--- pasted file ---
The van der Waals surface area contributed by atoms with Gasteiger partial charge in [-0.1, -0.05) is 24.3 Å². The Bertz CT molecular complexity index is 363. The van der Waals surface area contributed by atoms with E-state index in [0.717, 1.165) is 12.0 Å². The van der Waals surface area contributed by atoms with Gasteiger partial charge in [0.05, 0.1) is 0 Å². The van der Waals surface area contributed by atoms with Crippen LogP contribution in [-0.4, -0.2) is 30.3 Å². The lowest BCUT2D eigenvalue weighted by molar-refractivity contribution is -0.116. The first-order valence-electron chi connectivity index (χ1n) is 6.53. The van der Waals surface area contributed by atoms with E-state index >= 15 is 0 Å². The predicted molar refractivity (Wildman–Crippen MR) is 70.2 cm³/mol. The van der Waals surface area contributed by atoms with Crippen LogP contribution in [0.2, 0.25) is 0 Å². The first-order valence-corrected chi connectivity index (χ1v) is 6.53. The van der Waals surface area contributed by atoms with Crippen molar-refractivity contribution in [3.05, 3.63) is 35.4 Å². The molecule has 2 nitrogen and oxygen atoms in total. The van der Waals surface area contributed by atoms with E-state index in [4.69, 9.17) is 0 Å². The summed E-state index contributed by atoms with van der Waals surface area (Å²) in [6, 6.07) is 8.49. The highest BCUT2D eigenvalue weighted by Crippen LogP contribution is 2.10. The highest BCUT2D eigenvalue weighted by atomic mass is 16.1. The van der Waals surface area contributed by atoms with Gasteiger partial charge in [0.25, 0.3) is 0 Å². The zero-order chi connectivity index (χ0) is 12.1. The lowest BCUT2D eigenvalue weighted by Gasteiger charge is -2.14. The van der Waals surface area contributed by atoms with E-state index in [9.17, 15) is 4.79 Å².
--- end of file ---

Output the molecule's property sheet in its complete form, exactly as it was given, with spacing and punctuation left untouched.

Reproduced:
The van der Waals surface area contributed by atoms with Gasteiger partial charge in [-0.1, -0.05) is 24.3 Å². The Bertz CT molecular complexity index is 363. The van der Waals surface area contributed by atoms with E-state index in [0.717, 1.165) is 12.0 Å². The van der Waals surface area contributed by atoms with Gasteiger partial charge in [0.05, 0.1) is 0 Å². The van der Waals surface area contributed by atoms with Crippen LogP contribution in [-0.4, -0.2) is 30.3 Å². The lowest BCUT2D eigenvalue weighted by molar-refractivity contribution is -0.116. The first-order valence-electron chi connectivity index (χ1n) is 6.53. The van der Waals surface area contributed by atoms with E-state index >= 15 is 0 Å². The predicted molar refractivity (Wildman–Crippen MR) is 70.2 cm³/mol. The van der Waals surface area contributed by atoms with Crippen LogP contribution in [0.2, 0.25) is 0 Å². The first-order valence-corrected chi connectivity index (χ1v) is 6.53. The van der Waals surface area contributed by atoms with Crippen molar-refractivity contribution in [3.05, 3.63) is 35.4 Å². The molecule has 2 nitrogen and oxygen atoms in total. The van der Waals surface area contributed by atoms with E-state index in [4.69, 9.17) is 0 Å². The summed E-state index contributed by atoms with van der Waals surface area (Å²) in [6, 6.07) is 8.49. The highest BCUT2D eigenvalue weighted by Crippen LogP contribution is 2.10. The highest BCUT2D eigenvalue weighted by atomic mass is 16.1. The van der Waals surface area contributed by atoms with Gasteiger partial charge in [0.25, 0.3) is 0 Å². The zero-order chi connectivity index (χ0) is 12.1. The lowest BCUT2D eigenvalue weighted by Gasteiger charge is -2.14. The van der Waals surface area contributed by atoms with E-state index in [9.17, 15) is 4.79 Å².